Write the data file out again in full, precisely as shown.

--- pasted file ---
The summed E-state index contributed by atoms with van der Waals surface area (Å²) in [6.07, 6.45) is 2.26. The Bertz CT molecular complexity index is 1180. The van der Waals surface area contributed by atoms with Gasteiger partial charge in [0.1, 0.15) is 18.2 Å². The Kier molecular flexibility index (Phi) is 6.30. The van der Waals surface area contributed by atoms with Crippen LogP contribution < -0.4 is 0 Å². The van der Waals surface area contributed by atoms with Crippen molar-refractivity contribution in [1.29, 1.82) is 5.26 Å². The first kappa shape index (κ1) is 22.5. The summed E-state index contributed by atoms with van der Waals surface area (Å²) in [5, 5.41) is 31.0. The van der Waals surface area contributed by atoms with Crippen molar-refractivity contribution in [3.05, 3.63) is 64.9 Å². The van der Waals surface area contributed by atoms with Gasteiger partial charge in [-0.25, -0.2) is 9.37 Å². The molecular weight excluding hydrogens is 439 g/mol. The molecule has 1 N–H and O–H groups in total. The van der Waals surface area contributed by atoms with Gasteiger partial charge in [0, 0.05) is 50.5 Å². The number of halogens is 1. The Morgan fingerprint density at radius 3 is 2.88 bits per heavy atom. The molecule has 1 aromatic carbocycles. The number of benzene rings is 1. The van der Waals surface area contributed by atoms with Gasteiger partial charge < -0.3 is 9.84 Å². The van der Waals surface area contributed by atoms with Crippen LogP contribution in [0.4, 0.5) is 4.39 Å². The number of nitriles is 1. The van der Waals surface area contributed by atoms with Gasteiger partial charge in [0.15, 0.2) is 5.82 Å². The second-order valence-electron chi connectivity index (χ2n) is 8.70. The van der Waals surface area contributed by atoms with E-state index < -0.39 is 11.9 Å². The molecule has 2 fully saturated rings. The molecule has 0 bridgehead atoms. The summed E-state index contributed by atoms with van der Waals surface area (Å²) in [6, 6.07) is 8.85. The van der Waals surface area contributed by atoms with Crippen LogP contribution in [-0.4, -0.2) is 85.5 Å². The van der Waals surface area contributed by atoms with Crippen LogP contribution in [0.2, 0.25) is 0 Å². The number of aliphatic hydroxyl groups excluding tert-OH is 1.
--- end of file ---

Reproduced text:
The summed E-state index contributed by atoms with van der Waals surface area (Å²) in [6.07, 6.45) is 2.26. The Bertz CT molecular complexity index is 1180. The van der Waals surface area contributed by atoms with Gasteiger partial charge in [0.1, 0.15) is 18.2 Å². The Kier molecular flexibility index (Phi) is 6.30. The van der Waals surface area contributed by atoms with Crippen LogP contribution < -0.4 is 0 Å². The van der Waals surface area contributed by atoms with Crippen molar-refractivity contribution in [1.29, 1.82) is 5.26 Å². The first kappa shape index (κ1) is 22.5. The summed E-state index contributed by atoms with van der Waals surface area (Å²) in [5, 5.41) is 31.0. The van der Waals surface area contributed by atoms with Crippen molar-refractivity contribution in [3.05, 3.63) is 64.9 Å². The van der Waals surface area contributed by atoms with Gasteiger partial charge in [-0.25, -0.2) is 9.37 Å². The molecular weight excluding hydrogens is 439 g/mol. The molecule has 1 N–H and O–H groups in total. The van der Waals surface area contributed by atoms with Gasteiger partial charge in [0, 0.05) is 50.5 Å². The number of halogens is 1. The Morgan fingerprint density at radius 3 is 2.88 bits per heavy atom. The molecule has 1 aromatic carbocycles. The number of benzene rings is 1. The van der Waals surface area contributed by atoms with Gasteiger partial charge < -0.3 is 9.84 Å². The van der Waals surface area contributed by atoms with Crippen LogP contribution in [0.4, 0.5) is 4.39 Å². The number of nitriles is 1. The van der Waals surface area contributed by atoms with Gasteiger partial charge in [0.15, 0.2) is 5.82 Å². The second-order valence-electron chi connectivity index (χ2n) is 8.70. The van der Waals surface area contributed by atoms with E-state index < -0.39 is 11.9 Å². The molecule has 2 fully saturated rings. The molecule has 0 bridgehead atoms. The summed E-state index contributed by atoms with van der Waals surface area (Å²) in [6, 6.07) is 8.85. The van der Waals surface area contributed by atoms with Crippen LogP contribution in [-0.4, -0.2) is 85.5 Å². The van der Waals surface area contributed by atoms with Crippen LogP contribution in [0.2, 0.25) is 0 Å². The number of aliphatic hydroxyl groups excluding tert-OH is 1.